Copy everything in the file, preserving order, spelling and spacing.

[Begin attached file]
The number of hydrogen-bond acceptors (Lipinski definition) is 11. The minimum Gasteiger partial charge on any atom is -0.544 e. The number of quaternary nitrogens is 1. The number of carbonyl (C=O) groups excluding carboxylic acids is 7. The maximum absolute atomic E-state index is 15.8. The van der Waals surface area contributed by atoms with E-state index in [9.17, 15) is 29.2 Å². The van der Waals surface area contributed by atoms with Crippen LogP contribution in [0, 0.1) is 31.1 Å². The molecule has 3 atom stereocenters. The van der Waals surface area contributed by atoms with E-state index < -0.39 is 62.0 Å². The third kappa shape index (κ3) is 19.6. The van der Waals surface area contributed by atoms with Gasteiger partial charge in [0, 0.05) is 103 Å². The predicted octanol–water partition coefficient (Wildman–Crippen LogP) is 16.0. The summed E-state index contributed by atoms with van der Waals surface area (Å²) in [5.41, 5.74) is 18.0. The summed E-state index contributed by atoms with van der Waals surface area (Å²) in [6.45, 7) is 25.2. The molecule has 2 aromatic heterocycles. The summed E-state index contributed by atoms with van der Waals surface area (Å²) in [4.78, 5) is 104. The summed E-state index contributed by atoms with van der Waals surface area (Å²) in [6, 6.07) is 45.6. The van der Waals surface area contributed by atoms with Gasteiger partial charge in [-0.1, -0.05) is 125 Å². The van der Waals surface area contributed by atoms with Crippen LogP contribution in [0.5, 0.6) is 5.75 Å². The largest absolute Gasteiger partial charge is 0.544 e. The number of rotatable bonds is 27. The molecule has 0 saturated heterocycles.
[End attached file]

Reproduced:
The number of hydrogen-bond acceptors (Lipinski definition) is 11. The minimum Gasteiger partial charge on any atom is -0.544 e. The number of quaternary nitrogens is 1. The number of carbonyl (C=O) groups excluding carboxylic acids is 7. The maximum absolute atomic E-state index is 15.8. The van der Waals surface area contributed by atoms with E-state index in [9.17, 15) is 29.2 Å². The van der Waals surface area contributed by atoms with Crippen LogP contribution in [0, 0.1) is 31.1 Å². The molecule has 3 atom stereocenters. The van der Waals surface area contributed by atoms with E-state index < -0.39 is 62.0 Å². The third kappa shape index (κ3) is 19.6. The van der Waals surface area contributed by atoms with Gasteiger partial charge in [0, 0.05) is 103 Å². The predicted octanol–water partition coefficient (Wildman–Crippen LogP) is 16.0. The summed E-state index contributed by atoms with van der Waals surface area (Å²) in [5.41, 5.74) is 18.0. The summed E-state index contributed by atoms with van der Waals surface area (Å²) in [6.45, 7) is 25.2. The molecule has 2 aromatic heterocycles. The summed E-state index contributed by atoms with van der Waals surface area (Å²) in [4.78, 5) is 104. The summed E-state index contributed by atoms with van der Waals surface area (Å²) in [6, 6.07) is 45.6. The van der Waals surface area contributed by atoms with Gasteiger partial charge in [-0.1, -0.05) is 125 Å². The van der Waals surface area contributed by atoms with Crippen LogP contribution in [0.5, 0.6) is 5.75 Å². The largest absolute Gasteiger partial charge is 0.544 e. The number of rotatable bonds is 27. The molecule has 0 saturated heterocycles.